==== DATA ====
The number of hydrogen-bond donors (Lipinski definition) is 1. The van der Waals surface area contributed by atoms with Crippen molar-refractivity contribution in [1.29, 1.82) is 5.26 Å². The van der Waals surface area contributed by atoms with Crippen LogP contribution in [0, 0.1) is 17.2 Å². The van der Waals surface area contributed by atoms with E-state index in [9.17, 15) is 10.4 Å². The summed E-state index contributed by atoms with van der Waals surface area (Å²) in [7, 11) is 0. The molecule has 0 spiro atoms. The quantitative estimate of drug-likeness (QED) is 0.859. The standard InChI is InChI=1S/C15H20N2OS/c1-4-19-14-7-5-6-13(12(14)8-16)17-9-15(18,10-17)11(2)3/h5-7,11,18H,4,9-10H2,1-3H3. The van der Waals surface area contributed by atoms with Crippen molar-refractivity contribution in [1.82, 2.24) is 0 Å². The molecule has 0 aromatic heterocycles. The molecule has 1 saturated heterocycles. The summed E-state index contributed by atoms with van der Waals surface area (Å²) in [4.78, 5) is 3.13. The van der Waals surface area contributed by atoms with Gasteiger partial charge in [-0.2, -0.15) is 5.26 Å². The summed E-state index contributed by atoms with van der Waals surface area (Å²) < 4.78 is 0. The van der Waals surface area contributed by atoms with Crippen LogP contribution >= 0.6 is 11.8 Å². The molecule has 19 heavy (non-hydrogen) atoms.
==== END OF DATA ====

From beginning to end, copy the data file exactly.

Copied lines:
The number of hydrogen-bond donors (Lipinski definition) is 1. The van der Waals surface area contributed by atoms with Crippen molar-refractivity contribution in [1.29, 1.82) is 5.26 Å². The van der Waals surface area contributed by atoms with Crippen LogP contribution in [0, 0.1) is 17.2 Å². The van der Waals surface area contributed by atoms with E-state index in [9.17, 15) is 10.4 Å². The summed E-state index contributed by atoms with van der Waals surface area (Å²) in [7, 11) is 0. The molecule has 0 spiro atoms. The quantitative estimate of drug-likeness (QED) is 0.859. The standard InChI is InChI=1S/C15H20N2OS/c1-4-19-14-7-5-6-13(12(14)8-16)17-9-15(18,10-17)11(2)3/h5-7,11,18H,4,9-10H2,1-3H3. The van der Waals surface area contributed by atoms with Crippen molar-refractivity contribution in [1.82, 2.24) is 0 Å². The molecule has 0 aromatic heterocycles. The molecule has 1 saturated heterocycles. The summed E-state index contributed by atoms with van der Waals surface area (Å²) in [4.78, 5) is 3.13. The van der Waals surface area contributed by atoms with Gasteiger partial charge in [-0.2, -0.15) is 5.26 Å². The summed E-state index contributed by atoms with van der Waals surface area (Å²) < 4.78 is 0. The van der Waals surface area contributed by atoms with Crippen LogP contribution >= 0.6 is 11.8 Å². The molecule has 19 heavy (non-hydrogen) atoms.